United Way of Long Island's Healthy Homes Long Island initiative works to build homes that are both good for the environment outside and promotes the well-being of those living inside the home itself, like Jeffrey and his service dog Romeo. When retrofitting existing homes, or building new ones, our Housing and Green Building department puts a strong emphasis on using sustainable materials that do not deteriorate or cause chronic health concerns like asthma.
According to the U.S. Department of Housing and Urban Development's Office of Lead Hazard Control and Healthy Homes, almost 6 million U.S. homes have moderate to severe physical infrastructure problems - such as water leaks and intrusion; injury hazards; pests; and heating, plumbing and electrical deficiencies. In addition, an estimated 30 million homes have indoor environmental hazards, including physical safety hazards, lead-based paint hazards, and pests.
US Department of Energy Award-Winning Homes
Is Your Home Healthy?
Leading a healthy lifestyle starts at home. United Way of Long Island can arrange for a certified Long Island professional to conduct a FREE comprehensive Healthy Homes Energy Assessment of your home, and identify any efficiency or health and safety-related issues your home may have. Download our flyer or learn more about the Community Energy Engagement Program.
Every home has a story - what story is your home telling? Rewrite it into a zero energy ready, healthy home story. Make your home can become efficient, healthy, and create a better homeowner experience.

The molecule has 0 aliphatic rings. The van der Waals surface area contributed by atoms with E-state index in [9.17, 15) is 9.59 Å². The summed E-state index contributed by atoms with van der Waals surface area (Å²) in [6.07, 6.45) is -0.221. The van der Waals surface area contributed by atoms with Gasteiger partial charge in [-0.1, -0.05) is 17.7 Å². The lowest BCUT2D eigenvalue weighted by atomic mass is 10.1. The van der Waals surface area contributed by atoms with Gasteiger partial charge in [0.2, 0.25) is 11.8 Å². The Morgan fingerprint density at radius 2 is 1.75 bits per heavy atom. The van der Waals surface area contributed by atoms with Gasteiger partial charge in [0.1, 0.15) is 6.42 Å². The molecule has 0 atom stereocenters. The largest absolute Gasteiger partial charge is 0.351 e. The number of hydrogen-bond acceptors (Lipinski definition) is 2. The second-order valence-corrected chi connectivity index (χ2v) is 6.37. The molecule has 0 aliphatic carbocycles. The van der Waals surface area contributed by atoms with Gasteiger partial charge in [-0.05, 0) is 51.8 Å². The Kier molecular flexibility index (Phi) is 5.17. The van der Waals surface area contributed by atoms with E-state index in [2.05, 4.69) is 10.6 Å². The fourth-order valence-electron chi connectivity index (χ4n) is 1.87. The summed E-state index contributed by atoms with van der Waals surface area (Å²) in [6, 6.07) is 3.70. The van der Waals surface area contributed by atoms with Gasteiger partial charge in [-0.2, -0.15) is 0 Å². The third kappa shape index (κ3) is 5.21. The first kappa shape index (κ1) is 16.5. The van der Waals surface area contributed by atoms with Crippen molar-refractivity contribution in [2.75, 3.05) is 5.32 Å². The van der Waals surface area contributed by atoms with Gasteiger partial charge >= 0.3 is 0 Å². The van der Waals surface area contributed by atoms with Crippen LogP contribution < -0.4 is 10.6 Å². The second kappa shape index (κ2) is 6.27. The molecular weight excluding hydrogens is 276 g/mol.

Principles of a Healthy Home
- Keep Your Home Dry Mold and moisture increase allergens and asthma triggers, and can cause deterioration of your home
- Keep Your Home Clean Clean homes help reduce pets infestations, dust, and explosure to contaminants
- Keep Your Home Pest-Free Many pest treatments pose risks for families with health problems or expose young children and pets to poisonous residue. Non-pesticide treatments are best for a first line of defense
- Keep Your Home Safe A majority of injuries among children occur in the home. Falls are the most frequent cause of residential injuries to children, followed by injuries from objects in the home, burns, and poisonings.
- Keep Your Home Contaminant-Free Chemical explosures include lead, radon, pesticides, and environmental tobacco smoke. Explosures to radon gas, carbon monoxide, and second-hand tobacco smoke are far higher indoors than outside
- Keep Your Home Ventilated Studies show that increasing the fresh air supply in a home improves respiratory health. Air filters in HVAC units collect and protect families from many particulates found in the air
- Keep Your Home Maintained Poorly maintained homes increase the risk for deteriorated lead-based paint in older housing which is the primary cause of lead poisoning in children less than 6 years of age
- Keep Your Home Temperature Controlled Houses that do not maintain adequate temperatures may place the safety of residents at increased risk from exposure to extreme heat or cold
Take the first step to creating a healthy home. Review this checklist to learn about the conditions of your home that could be impacting your health and safety.
It only takes five minutes to make your home a healthier and safer place. Refer to this graphic to learn the simple steps to take to protect your family. Have 5 more minutes? Log onto www.hud.gov/healthyhomes for more information on topics like lead, mold, radon, asbestos, pests and more.
Healthy Homes Training Center
United Way of Long Island is the only Healthy Homes Training Center on Long Island.